Frustrated with the sentimental readings of history peddled by the museum, she tells this story to convince Aimee that the slave trade was not a series of individual tragedies but a brutal system that rendered human beings into merchandise. The singer is immune to this line of thinking. “Whatever doesn’t kill you makes you stronger,” she says. “If my dad hadn’t died young? No way I’d be here. It’s the pain. Jews, gays, women, blacks — the bloody Irish. That’s our secret fucking strength.”
The author of White Teeth (2000) and The Autograph Man (2002) might have been content to lampoon Aimee as an exemplar of therapy culture, or neoliberal individualism, or the blithe obliviousness of white privilege. That Smith evokes these things without ever reducing Aimee to them is a testament to how far her fiction has evolved since those early books. Aimee — who believes that differences between people are “never structural or economic but always essentially differences of personality” — may be a poor student of history, but Smith also endows her with real, if selective, powers of observation and intuition. She calls the narrator’s bluff when they meet by plucking out the latter’s fake nose ring; later, she accurately diagnoses the mix of priggishness and credulity that has ruined so many of the narrator’s relationships. We also learn that Aimee suffered her own traumas as a child and had to claw her way out of her small Australian hometown; her narcissism comes to look like a vestigial survival mechanism.
White Teeth, published when Smith was only twenty-four, labors under the influence of novelists such as Don DeLillo and David Foster Wallace, whose preoccupation with elaborate systems — capitalism, ideology — sometimes comes at the expense of psychological depth. Smith made a similar trade-off: White Teeth traces a dazzling web of social connections, but the people enmeshed in it often feel less like human beings than signifying machines. “It’s not [the novelist’s] job to tell us how somebody felt about something,” she said in a 2001 interview. “It’s to tell us how the world works.”
Compare that imperative with a comment she made in 2012, shortly after the appearance of her fourth novel, NW, which examines the divergent lives of four characters from the same working-class housing estate in North London. “I don’t feel I know much about the world anymore,” she said. “But I do feel I know myself a bit better.” The book marked a break not only from White Teeth and The Autograph Man but also from her third novel, On Beauty (2005), a placid campus comedy framed as a homage to E. M. Forster’s Howards End. In getting to know herself better, NW seemed to announce, Smith was also beginning to trust herself more. She no longer felt the need to imitate other writers or to cater to her audience’s expectations. The novel’s fragmented prose explores human subjectivity and contingency with the confidence that, paradoxically, such an exploration demands.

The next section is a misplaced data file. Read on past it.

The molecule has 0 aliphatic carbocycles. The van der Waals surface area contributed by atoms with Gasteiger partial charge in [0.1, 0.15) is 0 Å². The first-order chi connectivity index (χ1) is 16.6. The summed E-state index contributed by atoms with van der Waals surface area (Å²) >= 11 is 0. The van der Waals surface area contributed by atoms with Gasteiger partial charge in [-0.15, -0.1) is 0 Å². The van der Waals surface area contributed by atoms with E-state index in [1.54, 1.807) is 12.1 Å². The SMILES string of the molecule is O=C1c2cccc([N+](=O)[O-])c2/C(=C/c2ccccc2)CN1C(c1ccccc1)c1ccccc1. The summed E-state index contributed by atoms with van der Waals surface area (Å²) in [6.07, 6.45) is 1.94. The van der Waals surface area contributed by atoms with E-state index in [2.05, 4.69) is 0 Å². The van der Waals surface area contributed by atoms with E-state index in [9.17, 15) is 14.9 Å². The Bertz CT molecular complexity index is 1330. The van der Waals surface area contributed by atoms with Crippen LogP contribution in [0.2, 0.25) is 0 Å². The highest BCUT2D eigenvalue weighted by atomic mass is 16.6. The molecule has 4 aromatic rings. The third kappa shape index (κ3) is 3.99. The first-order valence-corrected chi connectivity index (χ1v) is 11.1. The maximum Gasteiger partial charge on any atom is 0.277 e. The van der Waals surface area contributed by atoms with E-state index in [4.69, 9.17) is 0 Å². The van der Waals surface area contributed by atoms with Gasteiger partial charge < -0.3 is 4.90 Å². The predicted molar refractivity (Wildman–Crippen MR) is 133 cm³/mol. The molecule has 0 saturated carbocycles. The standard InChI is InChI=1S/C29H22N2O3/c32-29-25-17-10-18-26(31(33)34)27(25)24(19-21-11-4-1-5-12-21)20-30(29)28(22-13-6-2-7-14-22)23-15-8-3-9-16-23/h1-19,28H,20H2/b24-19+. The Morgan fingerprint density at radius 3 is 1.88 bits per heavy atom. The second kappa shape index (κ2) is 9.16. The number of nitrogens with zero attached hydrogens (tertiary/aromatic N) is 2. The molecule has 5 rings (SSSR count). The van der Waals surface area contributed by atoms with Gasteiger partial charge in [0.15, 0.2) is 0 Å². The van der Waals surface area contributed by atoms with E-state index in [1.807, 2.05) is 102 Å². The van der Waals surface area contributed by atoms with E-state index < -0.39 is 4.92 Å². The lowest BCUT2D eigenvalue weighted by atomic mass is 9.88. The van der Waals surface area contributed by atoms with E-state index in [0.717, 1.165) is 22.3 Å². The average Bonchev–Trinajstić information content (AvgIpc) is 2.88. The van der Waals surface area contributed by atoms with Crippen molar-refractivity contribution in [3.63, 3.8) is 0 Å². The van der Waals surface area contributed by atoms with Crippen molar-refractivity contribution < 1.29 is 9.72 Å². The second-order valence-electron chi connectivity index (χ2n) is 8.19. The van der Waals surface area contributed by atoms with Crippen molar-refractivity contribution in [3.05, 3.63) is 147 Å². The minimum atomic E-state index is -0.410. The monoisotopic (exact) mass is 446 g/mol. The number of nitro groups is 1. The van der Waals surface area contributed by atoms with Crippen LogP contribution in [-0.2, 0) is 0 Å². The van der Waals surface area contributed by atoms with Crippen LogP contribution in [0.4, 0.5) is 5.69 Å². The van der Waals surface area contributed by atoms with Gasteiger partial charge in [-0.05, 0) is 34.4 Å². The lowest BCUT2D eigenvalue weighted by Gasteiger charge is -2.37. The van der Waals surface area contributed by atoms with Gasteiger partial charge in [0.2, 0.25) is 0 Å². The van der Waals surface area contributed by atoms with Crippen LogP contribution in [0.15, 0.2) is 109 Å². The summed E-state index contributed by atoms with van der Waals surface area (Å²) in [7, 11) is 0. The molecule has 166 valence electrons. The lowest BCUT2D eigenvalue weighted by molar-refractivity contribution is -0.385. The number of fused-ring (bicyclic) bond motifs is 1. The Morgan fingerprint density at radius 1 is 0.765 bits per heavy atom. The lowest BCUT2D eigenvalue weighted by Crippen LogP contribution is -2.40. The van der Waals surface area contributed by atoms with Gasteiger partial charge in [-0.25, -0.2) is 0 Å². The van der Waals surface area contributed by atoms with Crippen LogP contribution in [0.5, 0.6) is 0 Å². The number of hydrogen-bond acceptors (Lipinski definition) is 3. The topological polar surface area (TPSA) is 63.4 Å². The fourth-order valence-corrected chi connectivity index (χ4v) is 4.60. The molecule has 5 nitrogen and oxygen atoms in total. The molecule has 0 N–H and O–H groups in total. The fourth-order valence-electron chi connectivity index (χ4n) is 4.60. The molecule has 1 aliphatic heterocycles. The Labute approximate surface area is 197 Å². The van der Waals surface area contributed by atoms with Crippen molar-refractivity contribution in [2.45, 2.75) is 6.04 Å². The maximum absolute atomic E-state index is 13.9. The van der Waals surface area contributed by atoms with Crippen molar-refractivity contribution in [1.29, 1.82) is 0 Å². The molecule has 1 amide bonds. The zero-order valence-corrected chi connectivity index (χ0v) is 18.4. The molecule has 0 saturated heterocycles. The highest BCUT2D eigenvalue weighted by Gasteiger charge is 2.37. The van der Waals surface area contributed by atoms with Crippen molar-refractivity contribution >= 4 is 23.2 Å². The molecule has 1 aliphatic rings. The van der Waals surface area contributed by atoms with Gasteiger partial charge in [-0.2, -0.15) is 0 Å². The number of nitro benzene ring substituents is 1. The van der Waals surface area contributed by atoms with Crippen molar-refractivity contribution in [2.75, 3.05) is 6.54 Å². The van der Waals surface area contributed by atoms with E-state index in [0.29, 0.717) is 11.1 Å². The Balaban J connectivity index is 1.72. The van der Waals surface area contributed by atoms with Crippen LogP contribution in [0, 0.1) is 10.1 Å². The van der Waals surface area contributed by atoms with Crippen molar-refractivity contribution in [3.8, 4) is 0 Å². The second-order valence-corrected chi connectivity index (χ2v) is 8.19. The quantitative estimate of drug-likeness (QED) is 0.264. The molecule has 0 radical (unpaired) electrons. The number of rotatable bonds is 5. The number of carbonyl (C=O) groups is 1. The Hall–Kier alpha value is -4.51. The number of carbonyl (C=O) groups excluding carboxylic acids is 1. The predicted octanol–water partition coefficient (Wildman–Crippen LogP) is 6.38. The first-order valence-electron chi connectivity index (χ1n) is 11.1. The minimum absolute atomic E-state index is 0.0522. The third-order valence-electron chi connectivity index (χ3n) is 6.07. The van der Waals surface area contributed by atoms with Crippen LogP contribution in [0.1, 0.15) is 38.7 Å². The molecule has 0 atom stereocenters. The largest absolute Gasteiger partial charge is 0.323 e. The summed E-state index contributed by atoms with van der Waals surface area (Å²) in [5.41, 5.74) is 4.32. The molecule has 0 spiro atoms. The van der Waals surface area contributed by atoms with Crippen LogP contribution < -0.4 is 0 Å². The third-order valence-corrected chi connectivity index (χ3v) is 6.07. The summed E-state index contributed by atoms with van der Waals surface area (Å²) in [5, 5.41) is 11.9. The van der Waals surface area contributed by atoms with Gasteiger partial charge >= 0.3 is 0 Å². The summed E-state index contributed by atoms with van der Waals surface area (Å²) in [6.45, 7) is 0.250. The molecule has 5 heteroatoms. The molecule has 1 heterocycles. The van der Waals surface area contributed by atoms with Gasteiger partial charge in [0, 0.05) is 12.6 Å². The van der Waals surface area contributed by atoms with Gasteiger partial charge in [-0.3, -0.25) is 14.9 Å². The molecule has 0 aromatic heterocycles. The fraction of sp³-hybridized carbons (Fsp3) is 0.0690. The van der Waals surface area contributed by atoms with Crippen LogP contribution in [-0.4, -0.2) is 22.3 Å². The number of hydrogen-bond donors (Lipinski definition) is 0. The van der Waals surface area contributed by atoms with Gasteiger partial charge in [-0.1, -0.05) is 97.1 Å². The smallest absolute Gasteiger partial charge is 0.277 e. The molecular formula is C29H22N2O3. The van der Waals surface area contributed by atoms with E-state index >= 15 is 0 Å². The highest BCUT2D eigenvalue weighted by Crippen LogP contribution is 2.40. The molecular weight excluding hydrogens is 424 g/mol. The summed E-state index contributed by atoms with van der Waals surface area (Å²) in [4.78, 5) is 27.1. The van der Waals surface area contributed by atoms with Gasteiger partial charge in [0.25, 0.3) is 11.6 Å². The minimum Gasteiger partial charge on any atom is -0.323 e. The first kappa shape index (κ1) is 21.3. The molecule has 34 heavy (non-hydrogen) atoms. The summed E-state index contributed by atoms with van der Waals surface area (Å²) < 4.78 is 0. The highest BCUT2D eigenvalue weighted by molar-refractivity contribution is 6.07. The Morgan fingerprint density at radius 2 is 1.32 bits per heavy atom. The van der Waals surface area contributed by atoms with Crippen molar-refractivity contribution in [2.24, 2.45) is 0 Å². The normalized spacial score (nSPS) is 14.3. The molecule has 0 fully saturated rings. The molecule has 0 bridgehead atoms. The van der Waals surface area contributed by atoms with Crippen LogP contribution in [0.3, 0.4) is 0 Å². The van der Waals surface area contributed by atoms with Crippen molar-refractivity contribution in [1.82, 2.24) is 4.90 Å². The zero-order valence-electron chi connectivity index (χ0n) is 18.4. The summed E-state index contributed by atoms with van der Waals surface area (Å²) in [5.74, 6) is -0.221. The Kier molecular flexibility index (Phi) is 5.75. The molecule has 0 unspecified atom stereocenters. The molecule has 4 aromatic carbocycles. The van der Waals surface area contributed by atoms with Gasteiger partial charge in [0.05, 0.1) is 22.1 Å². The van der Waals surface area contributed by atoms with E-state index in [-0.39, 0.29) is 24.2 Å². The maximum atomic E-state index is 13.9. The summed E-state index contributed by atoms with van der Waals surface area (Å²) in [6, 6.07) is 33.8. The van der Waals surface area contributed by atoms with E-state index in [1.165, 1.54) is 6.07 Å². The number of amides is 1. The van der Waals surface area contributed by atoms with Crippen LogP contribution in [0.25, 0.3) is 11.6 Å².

Swing Time represents a further step on this continuum. Her first novel to be narrated in the first person, the book dispenses with the safety and remove of authorial omniscience; gone is the urge to nudge the reader with barbed comments as to what her unwitting characters are really up to. Like Christian Marclay’s The Clock, a twenty-four-hour video montage that Smith praised in a 2011 essay, Swing Time takes shape through jump cuts and collation, swinging from time to time and place to place, and picking up resonances along the way. Soon after her visit to the museum with Aimee, the narrator remembers Lily Bingham, her old playmate, who once took offense when she was shown a musical with an all-black cast. Lily had insisted that race was unimportant, “for, as she solemnly explained to me one day as we played, she herself was ‘color blind’ and saw only what was in a person’s heart.” The juxtaposition of these two episodes suggests a connection without announcing it; the reader is left to infer that, perhaps, one moment of invisibility has recalled another. Like NW, whose narrative shards made it more susceptible to interpretation than Smith’s earlier books, and the richer for it, Swing Time opens up the text by limiting the novel’s perspective. Smith’s command as a novelist resides in her willingness to cede control.